The world where I put all my songs always had a church in it, it’s a country church. My dad’s a Dauist, my mum’s just superstitious but I used to go to school next to a church and I used to go in and go, ‘Oh it’s so pretty’. But I haven’t had to deal with any of the hypocrisies of being forced to go to church.
You’ve worked with Johnny Flynn, Tom Fiddle from Noah and the Whale as well as Young Husband and Stars of Sunday League, but you’ve expressed reservations about the scene, why is that?
I don’t like the way the press lumps people together, especially when it’s inaccurate.
How did you meet the people you have worked with?
I didn’t work with Johnny, oh yeah I guess I did he played violin for me, but that was like ages ago. That was before either of us… well before I gave a shit anyway, I don’t know about him. But the reason why I don’t play with Noah and the Whale any more was because we actively decided that we didn’t want to be in a scene together. Like people were really pushing this point and we really don’t want to be associated.
Who are you happy to be associted with?
I want it to come from like a genuine like-mindedness. Me and Euan have the same ideas about making music so if someone wants to refer to us together we’d be happy to do that. But if you get referred to with people you really don’t agree with then you feel like their politics might besmirch yours. I have a friend who, before he knew me, he fucking hated me. And I was like, ‘Why did you hate me’ and he said, ‘You know cos you’re all friends with all those people’ and I was like ‘I’M NOT FRIENDS WITH THOSE PEOPLE!’ It’s just the papers.
Some of them do definitely hang out.
I know yeah, Johnny and Laura they went on a tour and they called it the folk tour, and I wish that that would be their thing because that’s what they want and we can have our thing.
So which artists are you happy to be associated with?
I don’t know, There aren’t parameters so much, we wouldn’t go on tour and call ourselves ‘The Other Folk’ or wait… what was the one? We were trying to go for ‘menopop for the older lady…’
Who’s coming with you on your UK tour?
Younghusband, he’s playing in my band and he’s supporting. Tom from Three Trapped Tigers is my piano player, Rick from Pengilly’s is my violin player and a guy called Pete is on drums. I hate saying that cos he doesn’t have a band.
In ‘Dylan’ you said that you really wanted this guy to like you, and you were trying to prove yourself to him…
He was my great love at school
Did he know?
Yeah he knew I was in love with him. Everybody did.
Also in your Darnielle article you said you really wanted him to like you too, do you really want people to like your songs as well?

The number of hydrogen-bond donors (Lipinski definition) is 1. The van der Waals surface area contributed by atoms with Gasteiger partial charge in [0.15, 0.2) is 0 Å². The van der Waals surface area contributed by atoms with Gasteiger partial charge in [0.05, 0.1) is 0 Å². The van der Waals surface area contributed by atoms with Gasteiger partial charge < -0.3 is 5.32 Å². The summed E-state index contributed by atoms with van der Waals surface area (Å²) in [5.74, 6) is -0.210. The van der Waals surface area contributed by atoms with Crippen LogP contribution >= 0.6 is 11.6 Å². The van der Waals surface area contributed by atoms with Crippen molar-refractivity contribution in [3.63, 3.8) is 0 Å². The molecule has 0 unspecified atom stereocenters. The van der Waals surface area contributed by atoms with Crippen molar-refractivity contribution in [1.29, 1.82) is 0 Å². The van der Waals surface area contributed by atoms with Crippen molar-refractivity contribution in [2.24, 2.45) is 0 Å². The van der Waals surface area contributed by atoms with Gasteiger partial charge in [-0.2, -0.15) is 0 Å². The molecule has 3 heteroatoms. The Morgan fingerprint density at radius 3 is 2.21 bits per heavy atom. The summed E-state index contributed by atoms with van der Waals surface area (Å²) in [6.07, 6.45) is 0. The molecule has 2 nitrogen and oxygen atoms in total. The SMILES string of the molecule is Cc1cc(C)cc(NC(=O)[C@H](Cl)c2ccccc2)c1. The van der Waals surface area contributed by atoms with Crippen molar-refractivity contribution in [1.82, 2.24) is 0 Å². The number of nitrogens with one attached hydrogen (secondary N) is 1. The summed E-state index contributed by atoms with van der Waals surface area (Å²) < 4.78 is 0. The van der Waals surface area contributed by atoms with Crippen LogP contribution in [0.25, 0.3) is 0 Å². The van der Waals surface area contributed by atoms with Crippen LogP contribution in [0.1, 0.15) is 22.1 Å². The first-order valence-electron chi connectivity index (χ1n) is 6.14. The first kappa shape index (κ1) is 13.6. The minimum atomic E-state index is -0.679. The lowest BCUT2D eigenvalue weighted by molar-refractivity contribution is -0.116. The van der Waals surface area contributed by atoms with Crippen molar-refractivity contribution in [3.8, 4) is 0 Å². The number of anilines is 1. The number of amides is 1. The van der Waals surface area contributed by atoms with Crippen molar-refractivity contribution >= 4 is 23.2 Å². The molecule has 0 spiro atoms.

I really want people to like me, despite everything. Maybe it’s a female thing, or a Chinese thing – if you’re Chinese you can’t lose face. But I am desperate for people to like me.
Does it apply to your music as well, or just to you as a person?
There’s nothing I can do about the way my music sounds, I can only do one thing because I’m not an adept musician. But in life I am always trying to make people like me.
When you get a bad review, does that really affect you?
I literally did not get out of bed yesterday because someone sent me a bad review. And I went on Drowned In Sound and read the comments. Oh my God, the people who go on Drowned in Sound are so horrible. And I just read a few comments and I was like, okay I’m just going to go to bed and I just lay on my bed for a really long time. I felt like I’d been physically assaulted.
What are you going to do after the tour?
I think we’re going to have a party, and then we’ll probably be playing more gigs, festivals, putting the album out in other countries.
Have you got plans to record more stuff?
I’m just going to keep writing, and when it sounds like an album it’ll be an album.
Kind of the same as last time?
It’s not going to be four years. Since that first gig when everyone was like when’s your album coming out there’s been a year with no activity at all where I didn’t do any music, and then it’s only been in the last year and a bit that we’ve been thinking about the album.
What were you doing in that year?
I wanted to study English, but then I got this gig on the day I was supposed to go and sign in and I just played the gig. I’m actually a student at Goldsmiths, I got accepted and then I didn’t sign in because I went to the gig so I never went.
Interview: Lynn Roberts